Since Mangrove trees are native to the Mississippi delta, the Project Earth team will attempt to repopulate an island with Mangrove propagules.

Mangrove forests have decresed by 20% all over the world since the eighties, faster than rain forests. Mangroves are the most cost effective since they absorb a very large amount of carbon dioxide. Although, this design can be changed to accomodate any tree for any ecosystem.

The Project Earth team plans to drop propagules out from a plane. They estimate that a 4 foot spread pattern is needed if the propagules are to have optimum forest growing conditions.

It turned out that an airplane was too dangerous since the spread pattern was not optimal since the plane had to travel very slowly. The risk of the airplane stalling was too great so the team had to settle on using helicopters.

After a few tests to see how they would drop the propagules from the helicopters, the team decided to use large nets hanging below the helicopters. After the propagules were dropped from the helicopters, the project earth team would reconvene a the site three months later to see if any of the trees were still alive.

Even with all the effort and planning, the propagules were unable to take root after three months. The project earth team decided that their current ideas on this project will need some fine tuning since nothing was able to take root.

Wednesday, August 20, 2008

Project Earth - Wrapping Greenland

Project Earth, episode two Wrapping Greenland, the premise of the second episode is to see if wrapping glaciers in geotextile blankets.

The project earth team tests their theory on a glacier located in Greenland. The team believes that if glaciers are wrapped in blankets, the blankets will insulate the ice from melting.

The blankets using special synthetic geotextile materials are expected to help reflect the sun's rays during the summer melting season.

Although the idea is pretty good, the costs sound unreasonable. The costs for these materials will average about 12 million dollars per square mile. How valuable is fresh water to you? How valuable will fresh water be in 50 years?

Wrapping Greenland will premiere on the Discovery Channel on August 22nd, at 10:00 pm EST, immediately following Engineering the Future.

Updates from the show Wrapping Greenland: The Project Earth team decided on instead of wrapping the entire island of Greenland, they focused on local melting points. The team compared the melt with a bowl of ice cream. The ice cream stays frozen in the center; however, the sides are the places where it melts. The team will focus on only covering two acres around a melt lake near the edge of Greenland's ice line.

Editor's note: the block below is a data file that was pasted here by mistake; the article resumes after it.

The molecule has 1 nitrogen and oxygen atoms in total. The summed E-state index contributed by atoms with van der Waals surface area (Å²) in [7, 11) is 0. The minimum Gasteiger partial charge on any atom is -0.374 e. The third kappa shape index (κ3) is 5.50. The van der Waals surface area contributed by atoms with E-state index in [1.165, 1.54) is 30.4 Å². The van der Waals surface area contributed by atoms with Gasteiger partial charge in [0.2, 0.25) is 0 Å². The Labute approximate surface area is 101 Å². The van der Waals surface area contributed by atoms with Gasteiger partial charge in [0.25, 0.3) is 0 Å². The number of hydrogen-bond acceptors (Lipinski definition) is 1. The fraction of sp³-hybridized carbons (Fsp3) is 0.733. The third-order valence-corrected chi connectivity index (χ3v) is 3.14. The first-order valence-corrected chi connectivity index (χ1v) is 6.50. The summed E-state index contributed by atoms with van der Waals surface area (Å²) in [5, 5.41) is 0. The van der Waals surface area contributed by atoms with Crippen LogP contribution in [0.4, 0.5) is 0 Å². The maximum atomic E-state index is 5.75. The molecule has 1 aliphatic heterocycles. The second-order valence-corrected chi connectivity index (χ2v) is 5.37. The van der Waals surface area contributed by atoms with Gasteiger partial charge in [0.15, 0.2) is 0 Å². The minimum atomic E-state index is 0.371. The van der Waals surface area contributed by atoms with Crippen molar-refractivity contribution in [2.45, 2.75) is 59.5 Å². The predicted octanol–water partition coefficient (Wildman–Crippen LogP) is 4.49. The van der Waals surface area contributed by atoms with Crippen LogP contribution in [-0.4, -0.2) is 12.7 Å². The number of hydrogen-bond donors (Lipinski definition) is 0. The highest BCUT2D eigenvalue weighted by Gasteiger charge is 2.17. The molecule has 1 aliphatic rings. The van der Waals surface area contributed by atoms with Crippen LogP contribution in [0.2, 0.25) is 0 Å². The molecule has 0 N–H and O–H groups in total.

Materials that were included are the same white tarps used in the alps on Austrian glaciers and bamboo. Metal was tested to hold the sheets down but the metal conducted heat. Plastic was also considered however it was proven to be too brittle. Bamboo is renewable resource and it is very environmentally friendly.

The results of the test actually proved to be much better than expected. The two acres of material saved and compressed ice by two feet. The material saved 5000 tons of ice from melting.

If this test was ramped up to full scale where it covered all of Greenland it would cost $400 billion for 771 million blankets. In order to move all of these tarps, the team would need 31 million helicopter transports costing $186 billion. On top of the $586 billion dollars on just materials and transportation, the wages of the people working on these tarps is not even factored in. Aside from costs, covering glaciers in a large scale will in fact out weigh its carbon footprint.

Even though it seems that it works; currently, it is only feasible for small scale deployments. Covering glaciers with blankets should only be considered for glaciers used for drinking water.

Covering glaciers with tarps seems only to tackle the effects of global warming, perhaps we should focus more on the cause.

Project Earth - Engineering the Future

The episode Engineering the Future debuts the mini-series on Friday, August 22nd at 9pm EST.

Engineering the Future, the first of the episodes, sounds to be the plot basis of the entire Project Earth mini-series. The team of scientists and engineers discuss their experiments to save the planet. This episode should lay the ground work for every other episode after this one.

Aside from the synopsis of the episode on the discovery website nothing else has been released regarding the first program.

Discovery Project Earth

The episode list for Discovery Channel's Project Earth is as follows. Each listing is for the episode's debut, each show will be replayed during the week of its airing.

Engineering the Future - Aug 22, 9:00 pm
Wrapping Greenland - Aug 22, 10:00 pm
Raining Forests - Aug 29, 9:00 pm
Brighter World - Aug 29, 10:00 pm
Infinite Winds - Sep 05, 9:00 pm
Hungry Ocean - Sep 05, 10:00 pm
Space Sunshield - Sep 12, 9:00 pm
Orbital Power Plant - Sep 12, 10:00 pm
Fixing Carbon - Sep 19, 9:00 pm

Some of these ideas sound a bit far fetched but lets see what Project Earth can do.